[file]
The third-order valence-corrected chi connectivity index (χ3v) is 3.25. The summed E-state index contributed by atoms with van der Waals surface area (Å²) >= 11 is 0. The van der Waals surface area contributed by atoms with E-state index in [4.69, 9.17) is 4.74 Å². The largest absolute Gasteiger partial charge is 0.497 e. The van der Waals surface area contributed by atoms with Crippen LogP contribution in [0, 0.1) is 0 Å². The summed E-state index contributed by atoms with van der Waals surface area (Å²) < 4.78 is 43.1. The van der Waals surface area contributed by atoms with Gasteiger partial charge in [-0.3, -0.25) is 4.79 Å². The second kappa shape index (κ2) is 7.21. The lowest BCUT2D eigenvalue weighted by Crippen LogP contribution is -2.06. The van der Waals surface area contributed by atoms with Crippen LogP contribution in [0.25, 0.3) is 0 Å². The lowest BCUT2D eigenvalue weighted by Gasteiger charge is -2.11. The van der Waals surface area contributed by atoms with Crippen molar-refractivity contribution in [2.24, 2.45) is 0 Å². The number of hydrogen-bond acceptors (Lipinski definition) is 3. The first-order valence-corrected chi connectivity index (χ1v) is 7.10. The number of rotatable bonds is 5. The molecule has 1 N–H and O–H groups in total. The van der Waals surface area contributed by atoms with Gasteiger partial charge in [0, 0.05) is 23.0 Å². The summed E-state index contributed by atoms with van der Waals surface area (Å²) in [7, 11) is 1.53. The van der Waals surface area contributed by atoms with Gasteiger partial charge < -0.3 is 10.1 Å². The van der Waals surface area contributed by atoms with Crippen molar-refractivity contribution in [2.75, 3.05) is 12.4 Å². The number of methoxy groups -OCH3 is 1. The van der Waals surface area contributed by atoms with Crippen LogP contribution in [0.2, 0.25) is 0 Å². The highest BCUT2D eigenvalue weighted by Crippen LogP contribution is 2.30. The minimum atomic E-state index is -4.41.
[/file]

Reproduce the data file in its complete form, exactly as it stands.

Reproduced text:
The third-order valence-corrected chi connectivity index (χ3v) is 3.25. The summed E-state index contributed by atoms with van der Waals surface area (Å²) >= 11 is 0. The van der Waals surface area contributed by atoms with E-state index in [4.69, 9.17) is 4.74 Å². The largest absolute Gasteiger partial charge is 0.497 e. The van der Waals surface area contributed by atoms with Crippen LogP contribution in [0, 0.1) is 0 Å². The summed E-state index contributed by atoms with van der Waals surface area (Å²) < 4.78 is 43.1. The van der Waals surface area contributed by atoms with Gasteiger partial charge in [-0.3, -0.25) is 4.79 Å². The second kappa shape index (κ2) is 7.21. The lowest BCUT2D eigenvalue weighted by Crippen LogP contribution is -2.06. The van der Waals surface area contributed by atoms with Crippen LogP contribution in [0.25, 0.3) is 0 Å². The lowest BCUT2D eigenvalue weighted by Gasteiger charge is -2.11. The van der Waals surface area contributed by atoms with Crippen molar-refractivity contribution in [2.24, 2.45) is 0 Å². The number of hydrogen-bond acceptors (Lipinski definition) is 3. The first-order valence-corrected chi connectivity index (χ1v) is 7.10. The number of rotatable bonds is 5. The molecule has 1 N–H and O–H groups in total. The van der Waals surface area contributed by atoms with Gasteiger partial charge in [0, 0.05) is 23.0 Å². The summed E-state index contributed by atoms with van der Waals surface area (Å²) in [7, 11) is 1.53. The van der Waals surface area contributed by atoms with Gasteiger partial charge < -0.3 is 10.1 Å². The van der Waals surface area contributed by atoms with Crippen molar-refractivity contribution in [2.75, 3.05) is 12.4 Å². The number of methoxy groups -OCH3 is 1. The van der Waals surface area contributed by atoms with Crippen LogP contribution in [0.2, 0.25) is 0 Å². The highest BCUT2D eigenvalue weighted by Crippen LogP contribution is 2.30. The minimum atomic E-state index is -4.41.